Yesterday's post concerned the two circumstances in which the Secretary of State might suspend a corporation. The California Franchise Tax Board will suspend a corporation if it fails to pay taxes, penalties, fees or interest (Cal. Rev. & Tax. Code § 23301) or fails to file a return (Cal. Rev. & Tax. Code § 23301.5).
These suspension provisions also apply to a foreign taxpayer if (and only if) it is "qualified to do business" in California. Cal. Rev. & Tax. Code § 23301.6. The phrase "qualified to do business" in the statute, however, is inapt. Under the General Corporation Law, a foreign corporation qualifies to "transact intrastate business". Cal. Corp. Code § 2105. For an explanation of the difference between "transacting intrastate business" and "doing business", see You May Be Doing Business In California Even When Not Transacting Intrastate Business.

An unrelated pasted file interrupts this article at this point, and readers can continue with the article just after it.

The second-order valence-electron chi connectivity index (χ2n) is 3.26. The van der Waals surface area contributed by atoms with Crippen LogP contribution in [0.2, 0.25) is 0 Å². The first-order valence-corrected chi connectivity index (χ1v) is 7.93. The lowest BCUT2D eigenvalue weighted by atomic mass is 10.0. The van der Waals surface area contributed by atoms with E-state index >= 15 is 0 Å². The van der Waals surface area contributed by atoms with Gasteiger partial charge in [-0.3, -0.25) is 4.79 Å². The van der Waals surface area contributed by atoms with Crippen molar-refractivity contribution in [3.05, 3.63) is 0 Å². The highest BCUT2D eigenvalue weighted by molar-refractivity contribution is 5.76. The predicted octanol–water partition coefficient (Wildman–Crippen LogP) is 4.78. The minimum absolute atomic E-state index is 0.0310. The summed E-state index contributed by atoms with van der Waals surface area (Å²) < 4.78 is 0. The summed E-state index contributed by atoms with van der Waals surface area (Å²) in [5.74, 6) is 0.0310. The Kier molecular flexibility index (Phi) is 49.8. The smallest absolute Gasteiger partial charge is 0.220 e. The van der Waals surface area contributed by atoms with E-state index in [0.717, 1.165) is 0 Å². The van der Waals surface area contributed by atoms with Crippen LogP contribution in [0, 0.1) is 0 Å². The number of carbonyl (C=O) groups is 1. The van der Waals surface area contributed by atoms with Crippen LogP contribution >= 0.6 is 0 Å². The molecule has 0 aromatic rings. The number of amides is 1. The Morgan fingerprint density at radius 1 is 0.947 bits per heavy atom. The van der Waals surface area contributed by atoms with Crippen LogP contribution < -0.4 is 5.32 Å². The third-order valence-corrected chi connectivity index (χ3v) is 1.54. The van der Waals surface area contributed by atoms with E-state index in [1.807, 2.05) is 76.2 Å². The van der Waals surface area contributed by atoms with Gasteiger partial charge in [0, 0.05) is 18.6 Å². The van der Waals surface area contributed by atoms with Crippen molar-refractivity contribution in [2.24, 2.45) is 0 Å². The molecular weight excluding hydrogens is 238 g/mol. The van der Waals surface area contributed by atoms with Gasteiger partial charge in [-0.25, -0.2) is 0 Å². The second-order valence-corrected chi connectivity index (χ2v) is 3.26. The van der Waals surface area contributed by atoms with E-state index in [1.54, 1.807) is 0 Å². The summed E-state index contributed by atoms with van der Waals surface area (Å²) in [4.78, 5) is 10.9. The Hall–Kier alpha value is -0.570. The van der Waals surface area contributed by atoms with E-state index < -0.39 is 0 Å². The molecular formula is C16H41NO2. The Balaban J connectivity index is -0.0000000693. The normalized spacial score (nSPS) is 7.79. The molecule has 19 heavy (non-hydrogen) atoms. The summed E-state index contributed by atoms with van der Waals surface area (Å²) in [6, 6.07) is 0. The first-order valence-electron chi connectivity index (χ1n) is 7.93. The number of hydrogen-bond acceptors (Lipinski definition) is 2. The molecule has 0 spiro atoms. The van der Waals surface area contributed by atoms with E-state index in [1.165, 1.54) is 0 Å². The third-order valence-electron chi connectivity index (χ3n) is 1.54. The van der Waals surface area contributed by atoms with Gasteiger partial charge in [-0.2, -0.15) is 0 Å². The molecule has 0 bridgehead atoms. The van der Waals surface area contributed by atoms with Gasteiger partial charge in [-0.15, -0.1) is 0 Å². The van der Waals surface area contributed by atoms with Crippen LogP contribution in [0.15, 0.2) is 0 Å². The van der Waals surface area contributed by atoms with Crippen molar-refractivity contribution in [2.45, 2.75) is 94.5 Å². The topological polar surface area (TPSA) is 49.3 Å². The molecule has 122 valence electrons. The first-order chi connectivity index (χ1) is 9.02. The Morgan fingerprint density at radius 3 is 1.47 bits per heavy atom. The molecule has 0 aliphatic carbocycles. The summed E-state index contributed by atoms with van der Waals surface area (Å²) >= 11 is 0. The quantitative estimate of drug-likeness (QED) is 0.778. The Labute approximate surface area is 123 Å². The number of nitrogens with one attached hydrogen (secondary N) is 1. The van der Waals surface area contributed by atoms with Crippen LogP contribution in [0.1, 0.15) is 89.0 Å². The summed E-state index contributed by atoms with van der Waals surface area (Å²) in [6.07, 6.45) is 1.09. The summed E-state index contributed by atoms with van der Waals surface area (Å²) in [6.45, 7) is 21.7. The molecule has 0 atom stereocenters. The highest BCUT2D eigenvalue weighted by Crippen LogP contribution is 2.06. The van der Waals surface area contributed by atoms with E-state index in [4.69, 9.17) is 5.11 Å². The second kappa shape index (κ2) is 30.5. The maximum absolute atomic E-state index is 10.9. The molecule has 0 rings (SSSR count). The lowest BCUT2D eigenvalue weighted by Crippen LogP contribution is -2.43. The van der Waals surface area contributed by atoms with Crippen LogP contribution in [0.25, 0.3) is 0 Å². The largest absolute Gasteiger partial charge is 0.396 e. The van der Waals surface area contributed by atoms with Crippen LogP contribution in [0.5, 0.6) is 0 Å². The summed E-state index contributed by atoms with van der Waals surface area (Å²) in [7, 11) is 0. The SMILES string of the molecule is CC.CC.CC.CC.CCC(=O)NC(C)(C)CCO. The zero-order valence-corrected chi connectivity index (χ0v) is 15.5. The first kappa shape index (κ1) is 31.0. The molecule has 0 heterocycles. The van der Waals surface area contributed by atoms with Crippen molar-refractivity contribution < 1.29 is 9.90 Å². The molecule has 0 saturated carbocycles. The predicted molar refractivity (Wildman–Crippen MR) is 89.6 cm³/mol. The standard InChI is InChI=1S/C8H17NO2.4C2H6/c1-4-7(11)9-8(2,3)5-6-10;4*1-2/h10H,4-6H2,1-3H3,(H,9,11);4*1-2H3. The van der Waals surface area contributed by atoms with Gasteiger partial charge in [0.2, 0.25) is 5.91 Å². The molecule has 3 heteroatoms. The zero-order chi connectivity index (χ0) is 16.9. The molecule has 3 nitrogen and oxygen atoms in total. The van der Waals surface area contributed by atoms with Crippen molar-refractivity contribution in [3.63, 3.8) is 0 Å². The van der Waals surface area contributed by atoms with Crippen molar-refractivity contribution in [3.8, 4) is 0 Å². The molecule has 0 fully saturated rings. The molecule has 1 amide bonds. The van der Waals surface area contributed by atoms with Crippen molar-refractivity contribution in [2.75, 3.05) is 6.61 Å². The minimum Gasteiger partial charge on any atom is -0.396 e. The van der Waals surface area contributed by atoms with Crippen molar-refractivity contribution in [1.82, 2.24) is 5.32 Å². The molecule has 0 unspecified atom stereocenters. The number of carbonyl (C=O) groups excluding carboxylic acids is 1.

The consequences of suspension by the Franchise Tax Board are significant. According to the Franchise Tax Board, a suspended corporation may not:
- Legally transact business
- Bring an action or defend itself in court
- Receive an automatic extension of time to file
- File a claim for refund
- File or maintain an appeal before the Board of Equalization.
- Begin or continue a protest
- Legally close or dissolve the business
In addition, a suspended corporation may lose its right to revive under its own name if another corporation appropriates its name during the period of suspension.
In a future post, I'll discuss how to revive a foreign corporation from suspension by the Franchise Tax Board.